Federal employees sue government over lack of pay during shutdown
- The American Federation of Government Employees (AFGE), the largest federal employee union, has sued the federal government on behalf of essential employees who claim they were required to work without pay during the latest, ongoing government shutdown, according to an AFGE press statement.
- There are approximately 420,000 essential federal workers across the country who work as correctional officers, border patrol and ICE agents and transportation security officers, the statement said.
- "Requiring them to work without pay is nothing short of inhumane," said J. David Cox, AFGE's national president. "Positions that are considered 'essential' during a government shutdown are some of the most dangerous jobs in the federal government. They are frontline public safety positions, including many in law enforcement, among other critical roles."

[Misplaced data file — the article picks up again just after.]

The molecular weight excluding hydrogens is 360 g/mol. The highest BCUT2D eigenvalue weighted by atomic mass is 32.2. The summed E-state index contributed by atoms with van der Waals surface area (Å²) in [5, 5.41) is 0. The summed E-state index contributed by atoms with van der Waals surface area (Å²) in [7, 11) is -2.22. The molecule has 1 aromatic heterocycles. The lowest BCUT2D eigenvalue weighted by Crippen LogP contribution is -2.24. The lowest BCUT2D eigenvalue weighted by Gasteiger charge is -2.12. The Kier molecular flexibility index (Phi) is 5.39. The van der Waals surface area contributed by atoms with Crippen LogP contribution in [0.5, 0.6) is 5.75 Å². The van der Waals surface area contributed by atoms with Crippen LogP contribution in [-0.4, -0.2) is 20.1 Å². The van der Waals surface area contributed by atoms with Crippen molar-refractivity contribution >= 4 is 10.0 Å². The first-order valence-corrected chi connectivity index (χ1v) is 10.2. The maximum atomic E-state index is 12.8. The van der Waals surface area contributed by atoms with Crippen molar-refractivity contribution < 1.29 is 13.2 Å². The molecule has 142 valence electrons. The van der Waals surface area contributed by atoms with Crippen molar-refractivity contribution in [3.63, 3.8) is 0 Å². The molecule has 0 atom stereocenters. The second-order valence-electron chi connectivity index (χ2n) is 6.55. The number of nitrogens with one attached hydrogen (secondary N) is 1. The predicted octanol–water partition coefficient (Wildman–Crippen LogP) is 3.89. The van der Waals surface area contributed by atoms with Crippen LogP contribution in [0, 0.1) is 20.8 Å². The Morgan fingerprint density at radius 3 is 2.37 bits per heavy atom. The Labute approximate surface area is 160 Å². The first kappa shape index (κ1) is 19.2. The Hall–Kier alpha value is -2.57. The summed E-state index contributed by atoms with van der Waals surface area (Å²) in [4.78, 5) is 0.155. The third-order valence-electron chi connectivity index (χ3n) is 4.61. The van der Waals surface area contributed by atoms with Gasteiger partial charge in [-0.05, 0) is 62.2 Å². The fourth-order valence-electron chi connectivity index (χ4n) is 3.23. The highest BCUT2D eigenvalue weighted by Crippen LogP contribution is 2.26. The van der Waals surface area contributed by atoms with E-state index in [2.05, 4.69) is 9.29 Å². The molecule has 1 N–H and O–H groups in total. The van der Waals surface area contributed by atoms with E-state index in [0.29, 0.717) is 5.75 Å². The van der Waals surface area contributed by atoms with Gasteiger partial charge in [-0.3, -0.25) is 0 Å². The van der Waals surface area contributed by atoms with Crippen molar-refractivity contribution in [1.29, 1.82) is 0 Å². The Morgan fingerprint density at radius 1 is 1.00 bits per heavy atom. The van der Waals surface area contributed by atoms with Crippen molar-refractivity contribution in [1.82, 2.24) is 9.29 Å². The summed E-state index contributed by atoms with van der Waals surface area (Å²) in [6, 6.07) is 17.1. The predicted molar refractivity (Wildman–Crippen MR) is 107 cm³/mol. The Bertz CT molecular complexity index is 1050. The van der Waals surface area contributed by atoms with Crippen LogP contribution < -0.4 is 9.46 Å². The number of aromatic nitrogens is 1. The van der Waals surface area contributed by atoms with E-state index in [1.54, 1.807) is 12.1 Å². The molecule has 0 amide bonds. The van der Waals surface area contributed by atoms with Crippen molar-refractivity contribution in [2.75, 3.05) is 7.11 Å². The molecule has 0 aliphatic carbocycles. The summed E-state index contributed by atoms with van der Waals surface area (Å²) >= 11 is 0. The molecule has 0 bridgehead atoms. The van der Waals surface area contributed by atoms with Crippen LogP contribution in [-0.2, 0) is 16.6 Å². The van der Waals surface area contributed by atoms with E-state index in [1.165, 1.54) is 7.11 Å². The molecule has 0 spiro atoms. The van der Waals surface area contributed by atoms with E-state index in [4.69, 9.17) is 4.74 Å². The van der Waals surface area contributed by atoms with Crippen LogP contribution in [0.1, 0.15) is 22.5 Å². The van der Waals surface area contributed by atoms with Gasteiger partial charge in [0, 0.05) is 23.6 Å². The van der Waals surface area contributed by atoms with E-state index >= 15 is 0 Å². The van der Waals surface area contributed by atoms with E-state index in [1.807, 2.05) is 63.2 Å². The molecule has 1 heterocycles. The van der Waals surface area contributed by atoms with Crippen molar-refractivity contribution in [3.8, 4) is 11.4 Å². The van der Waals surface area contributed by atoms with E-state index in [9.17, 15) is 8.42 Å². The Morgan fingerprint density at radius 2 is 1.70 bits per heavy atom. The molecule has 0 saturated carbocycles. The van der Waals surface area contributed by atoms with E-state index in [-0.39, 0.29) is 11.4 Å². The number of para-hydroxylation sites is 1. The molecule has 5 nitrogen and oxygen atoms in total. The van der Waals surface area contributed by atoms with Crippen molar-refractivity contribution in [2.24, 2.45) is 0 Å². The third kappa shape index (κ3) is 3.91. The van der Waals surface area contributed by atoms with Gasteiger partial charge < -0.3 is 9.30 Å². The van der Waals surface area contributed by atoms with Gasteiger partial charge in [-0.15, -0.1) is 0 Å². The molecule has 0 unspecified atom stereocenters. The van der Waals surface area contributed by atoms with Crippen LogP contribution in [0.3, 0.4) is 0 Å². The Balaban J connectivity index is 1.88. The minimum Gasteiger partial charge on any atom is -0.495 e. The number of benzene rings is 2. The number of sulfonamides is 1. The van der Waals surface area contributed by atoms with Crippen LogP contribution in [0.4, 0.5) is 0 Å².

The Fair Labor Standards Act (FLSA) requires that employees be paid for all hours worked in a timely manner, and covers both private and public employees. Following a similar situation during the 2013 government shutdown during which 25,000 essential federal workers were not paid on time, a federal judge awarded workers twice their pay in damages.
With no end yet in sight, federal workers say they're starting to feel the crunch of lost wages, and news from President Donald Trump that federal workers, with the exception of military employees, may not receive a promised pay increase this year has raised the stakes.
"Our members take home an average of around $500 each week. Any interruption in their pay has a devastating impact on them, their families, and their communities," Cox said in a press statement about the shutdown.